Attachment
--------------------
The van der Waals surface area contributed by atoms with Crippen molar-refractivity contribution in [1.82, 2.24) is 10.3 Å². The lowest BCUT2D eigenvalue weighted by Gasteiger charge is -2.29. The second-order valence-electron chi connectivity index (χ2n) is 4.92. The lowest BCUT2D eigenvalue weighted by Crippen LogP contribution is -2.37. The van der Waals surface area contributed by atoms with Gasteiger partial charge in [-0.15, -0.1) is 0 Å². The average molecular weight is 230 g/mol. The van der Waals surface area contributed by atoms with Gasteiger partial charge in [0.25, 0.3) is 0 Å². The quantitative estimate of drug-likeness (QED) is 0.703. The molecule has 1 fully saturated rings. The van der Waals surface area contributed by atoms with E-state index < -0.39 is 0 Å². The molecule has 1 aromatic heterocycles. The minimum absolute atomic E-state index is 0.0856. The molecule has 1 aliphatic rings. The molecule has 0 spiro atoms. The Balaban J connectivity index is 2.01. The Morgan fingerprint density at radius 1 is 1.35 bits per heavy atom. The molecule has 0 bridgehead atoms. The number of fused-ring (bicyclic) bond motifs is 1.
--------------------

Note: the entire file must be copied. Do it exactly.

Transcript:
The van der Waals surface area contributed by atoms with Crippen molar-refractivity contribution in [1.82, 2.24) is 10.3 Å². The lowest BCUT2D eigenvalue weighted by Gasteiger charge is -2.29. The second-order valence-electron chi connectivity index (χ2n) is 4.92. The lowest BCUT2D eigenvalue weighted by Crippen LogP contribution is -2.37. The van der Waals surface area contributed by atoms with Gasteiger partial charge in [-0.15, -0.1) is 0 Å². The average molecular weight is 230 g/mol. The van der Waals surface area contributed by atoms with Gasteiger partial charge in [0.25, 0.3) is 0 Å². The quantitative estimate of drug-likeness (QED) is 0.703. The molecule has 1 fully saturated rings. The van der Waals surface area contributed by atoms with E-state index < -0.39 is 0 Å². The molecule has 1 aromatic heterocycles. The minimum absolute atomic E-state index is 0.0856. The molecule has 1 aliphatic rings. The molecule has 0 spiro atoms. The Balaban J connectivity index is 2.01. The Morgan fingerprint density at radius 1 is 1.35 bits per heavy atom. The molecule has 0 bridgehead atoms. The number of fused-ring (bicyclic) bond motifs is 1.